I recently lost an old friend. In fact, he was more than an old friend. He was a mentor, guide, teacher, adviser, coach, leader, advocate, educator and, to many, a legend. I don’t think much about those other roles he played … even though he executed each with a professionalism none other could duplicate. I still feel I lost an old friend. If you happen to be a baby boomer, you probably share my loss.
My friend’s name was Larry. Larry Harmon. He was 83 years old, and he died on the day before the 4th of July in the capital city of clowns, Los Angeles. You probably know him as Bozo the Clown … the World’s Most Famous Clown, a status once confirmed by a Harris poll. The story of his life and death was lost in the chaos of vacations, fireworks, and holiday festivities as the U.S. celebrated Independence Day.
When I heard the news, I was alone in my car driving to the mall. When the news bulletin finally sunk in, I felt as though a chapter had just closed in my life. I must admit I had mixed emotions. One was that of guilt for having forgotten my friend and the many roles he played in my early development. Another emotion was that of appreciation as I remembered the many life lessons he taught me every Saturday morning on his laugh-a-minute television show. Another emotion was sadness as I wished my children and grandchildren could have been exposed to his wisdom and wit … but then realized it just wouldn’t have been the same. Today’s children aren’t captivated by a circus or mesmerized by a magician as we were—and understandably so. It’s tough to compete with cell phones that take pictures, computers that shrink the world, iPods, video games, and cartoons guaranteed to stifle adult comprehension. Our children simply wouldn’t get Bozo. I can deal with that. Things change. My concern lies in speculating where these young minds will find the stimulation, support and life-lessons which they will soon desperately need. I’ll get back to that challenge in a moment.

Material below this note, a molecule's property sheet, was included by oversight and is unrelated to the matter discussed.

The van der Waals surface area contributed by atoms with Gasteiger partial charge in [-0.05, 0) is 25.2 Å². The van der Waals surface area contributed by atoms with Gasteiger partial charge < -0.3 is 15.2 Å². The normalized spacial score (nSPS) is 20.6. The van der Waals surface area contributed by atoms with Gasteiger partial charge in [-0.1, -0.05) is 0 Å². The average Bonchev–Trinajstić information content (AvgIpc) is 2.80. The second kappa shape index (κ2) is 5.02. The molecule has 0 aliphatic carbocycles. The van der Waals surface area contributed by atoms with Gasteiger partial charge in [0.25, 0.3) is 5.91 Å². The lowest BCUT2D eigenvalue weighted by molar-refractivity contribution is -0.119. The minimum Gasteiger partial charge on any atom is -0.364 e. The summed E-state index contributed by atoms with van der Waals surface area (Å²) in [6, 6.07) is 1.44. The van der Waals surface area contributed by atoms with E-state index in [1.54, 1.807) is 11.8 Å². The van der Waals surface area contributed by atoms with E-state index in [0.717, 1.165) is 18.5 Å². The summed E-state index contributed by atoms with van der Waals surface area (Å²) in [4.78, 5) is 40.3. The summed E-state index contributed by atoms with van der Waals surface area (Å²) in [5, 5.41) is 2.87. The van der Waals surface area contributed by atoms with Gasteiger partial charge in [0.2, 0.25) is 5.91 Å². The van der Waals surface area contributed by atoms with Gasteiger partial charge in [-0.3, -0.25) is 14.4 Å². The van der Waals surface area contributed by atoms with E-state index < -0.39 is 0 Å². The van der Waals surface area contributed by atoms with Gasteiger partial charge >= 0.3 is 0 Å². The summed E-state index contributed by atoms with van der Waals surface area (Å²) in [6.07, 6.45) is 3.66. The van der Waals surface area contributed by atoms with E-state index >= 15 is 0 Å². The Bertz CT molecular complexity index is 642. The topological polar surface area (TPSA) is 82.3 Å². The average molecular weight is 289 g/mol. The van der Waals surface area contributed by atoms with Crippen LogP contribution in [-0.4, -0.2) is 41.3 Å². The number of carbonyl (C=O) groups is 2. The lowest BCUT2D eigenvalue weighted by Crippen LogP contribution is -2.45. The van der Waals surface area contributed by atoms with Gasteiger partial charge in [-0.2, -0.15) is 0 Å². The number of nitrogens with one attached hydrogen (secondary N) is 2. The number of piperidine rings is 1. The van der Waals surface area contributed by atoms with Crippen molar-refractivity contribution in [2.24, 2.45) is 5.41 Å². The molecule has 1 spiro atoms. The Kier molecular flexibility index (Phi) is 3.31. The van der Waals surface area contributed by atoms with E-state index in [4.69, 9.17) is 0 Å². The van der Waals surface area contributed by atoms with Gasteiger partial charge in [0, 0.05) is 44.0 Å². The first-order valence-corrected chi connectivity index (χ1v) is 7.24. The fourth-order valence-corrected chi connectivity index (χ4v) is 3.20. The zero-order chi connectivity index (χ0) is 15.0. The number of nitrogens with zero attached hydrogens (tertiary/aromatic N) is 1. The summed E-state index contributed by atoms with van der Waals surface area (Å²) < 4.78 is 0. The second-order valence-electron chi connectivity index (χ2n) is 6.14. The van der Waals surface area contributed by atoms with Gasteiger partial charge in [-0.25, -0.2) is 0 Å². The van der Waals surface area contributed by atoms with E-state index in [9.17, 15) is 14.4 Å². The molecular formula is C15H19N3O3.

Bozo emerged in 1946 as Capitol Records, a rather small company at the time, attempted to enter the children’s market. They hired a young man named Alan Livingston, who came up with an idea for a book that would have a record included—children would listen as they read, with an audio signal to turn the page. This was the world’s first “read-along” book and was a huge hit for the small company. It starred a clown narrator, named Bozo.
In order to meet the demand for personal appearances by Bozo, Alan Livingston had hired numerous actors in several cities to perform as Bozo at various events. One of them, named Larry Harmon, became a pivotal point in Bozo’s history.
Together with a group of investors, Larry later purchased the licensing rights to the Bozo character from Capitol Records. Although Larry was not the original Bozo, he was the Oz behind the curtain of success for this loveable clown character with an unforgettable name. His unique marketing ability led to the creation of local Bozo TV shows in nearly every U.S. market as well as Mexico, Thailand, Australia, Greece and Brazil by the late 50s. Over the years, Bozo was portrayed by more than 200 different actors including famed TV weatherman Willard Scott.
Bozo quickly became a show-business staple with his distinctive look consisting of outlandish, orange-tufted hair, the bulbous nose, and the outlandish red, white and blue costume grounded in his 83AAA clown shoes.
I remember going to the local shopping center (we didn’t have malls) and seeing Bozo comics, records, masks, books, lunch boxes, wigs, magic tricks, noses, playground balls, cars, magic slates, T-shirts, and just about anything else you can think of. This unique superstar delighted, entertained and educated children for more than a half-century. His TV show ran for 47 years, making it one of the longest running shows in history! He’ll be sorely missed … which brings me back to the challenge I mentioned earlier.
With today’s short attention span and obvious need for a role model similar to Larry’s alter-ego, who will emerge to play that critical role? If you follow our blog to any degree, you know that we strongly promote the importance of mentoring younger generations. That’s why we created Generational Gems for Future Leaders to assist those of you who accept the challenge. Study after study reveals the dire need for mentoring in our currently chaotic environment. You can find some revealing figures in our recent blog article by clicking on Give a Little – Get a Lot.
So, if you “wanna be a Bozo” and make a difference in the life of a young person, give some serious thought to the honorable role of mentor. Take the initiative, do some research and take the appropriate action. A young person will be forever appreciative, you’ll gain a great deal of self satisfaction, the world will be better off, you’ll broaden the smile on Bozo’s face, and my friend Larry will rest in peace!
P.S. For those of you who remember Bozo and, for old time’s sake, would like to see a clip of our friend in action, go here.
About Harry K. Jones
Harry K. Jones is a motivational speaker and consultant for AchieveMax®, Inc., a company of professional speakers who provide custom-designed seminars, keynote presentations, and consulting services. Harry's top requested topics include change management, customer service, creativity, employee retention, goal setting, leadership, stress management, teamwork, and time management. For more information on Harry's presentations, please call 800-886-2629 or fill out our contact form.